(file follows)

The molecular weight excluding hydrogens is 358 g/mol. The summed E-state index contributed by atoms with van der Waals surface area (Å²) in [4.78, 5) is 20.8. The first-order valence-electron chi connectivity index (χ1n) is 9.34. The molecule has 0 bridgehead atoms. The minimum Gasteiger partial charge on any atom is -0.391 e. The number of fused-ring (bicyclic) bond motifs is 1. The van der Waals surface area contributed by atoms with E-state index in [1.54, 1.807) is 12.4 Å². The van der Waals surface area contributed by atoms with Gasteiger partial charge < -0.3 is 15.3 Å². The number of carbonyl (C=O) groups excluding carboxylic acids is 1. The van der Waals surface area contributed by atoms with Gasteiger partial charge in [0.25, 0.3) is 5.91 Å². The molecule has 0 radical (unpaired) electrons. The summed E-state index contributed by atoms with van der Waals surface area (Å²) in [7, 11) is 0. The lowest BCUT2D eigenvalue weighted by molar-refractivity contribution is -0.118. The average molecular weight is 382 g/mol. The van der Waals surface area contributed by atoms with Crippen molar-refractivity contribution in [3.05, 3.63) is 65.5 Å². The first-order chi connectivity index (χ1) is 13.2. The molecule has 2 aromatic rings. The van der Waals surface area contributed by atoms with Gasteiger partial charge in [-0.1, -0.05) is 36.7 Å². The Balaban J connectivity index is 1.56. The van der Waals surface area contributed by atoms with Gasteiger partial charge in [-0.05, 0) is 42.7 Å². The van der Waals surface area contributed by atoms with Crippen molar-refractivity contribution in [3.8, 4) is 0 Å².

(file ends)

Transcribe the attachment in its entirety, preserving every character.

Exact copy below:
The molecular weight excluding hydrogens is 358 g/mol. The summed E-state index contributed by atoms with van der Waals surface area (Å²) in [4.78, 5) is 20.8. The first-order valence-electron chi connectivity index (χ1n) is 9.34. The molecule has 0 bridgehead atoms. The minimum Gasteiger partial charge on any atom is -0.391 e. The number of fused-ring (bicyclic) bond motifs is 1. The van der Waals surface area contributed by atoms with E-state index in [1.54, 1.807) is 12.4 Å². The van der Waals surface area contributed by atoms with Gasteiger partial charge < -0.3 is 15.3 Å². The number of carbonyl (C=O) groups excluding carboxylic acids is 1. The van der Waals surface area contributed by atoms with Gasteiger partial charge in [0.25, 0.3) is 5.91 Å². The molecule has 0 radical (unpaired) electrons. The summed E-state index contributed by atoms with van der Waals surface area (Å²) in [7, 11) is 0. The lowest BCUT2D eigenvalue weighted by molar-refractivity contribution is -0.118. The average molecular weight is 382 g/mol. The van der Waals surface area contributed by atoms with Crippen molar-refractivity contribution in [3.05, 3.63) is 65.5 Å². The first-order chi connectivity index (χ1) is 13.2. The molecule has 2 aromatic rings. The van der Waals surface area contributed by atoms with Gasteiger partial charge in [-0.1, -0.05) is 36.7 Å². The Balaban J connectivity index is 1.56. The van der Waals surface area contributed by atoms with Gasteiger partial charge in [-0.05, 0) is 42.7 Å². The van der Waals surface area contributed by atoms with Crippen molar-refractivity contribution in [3.8, 4) is 0 Å².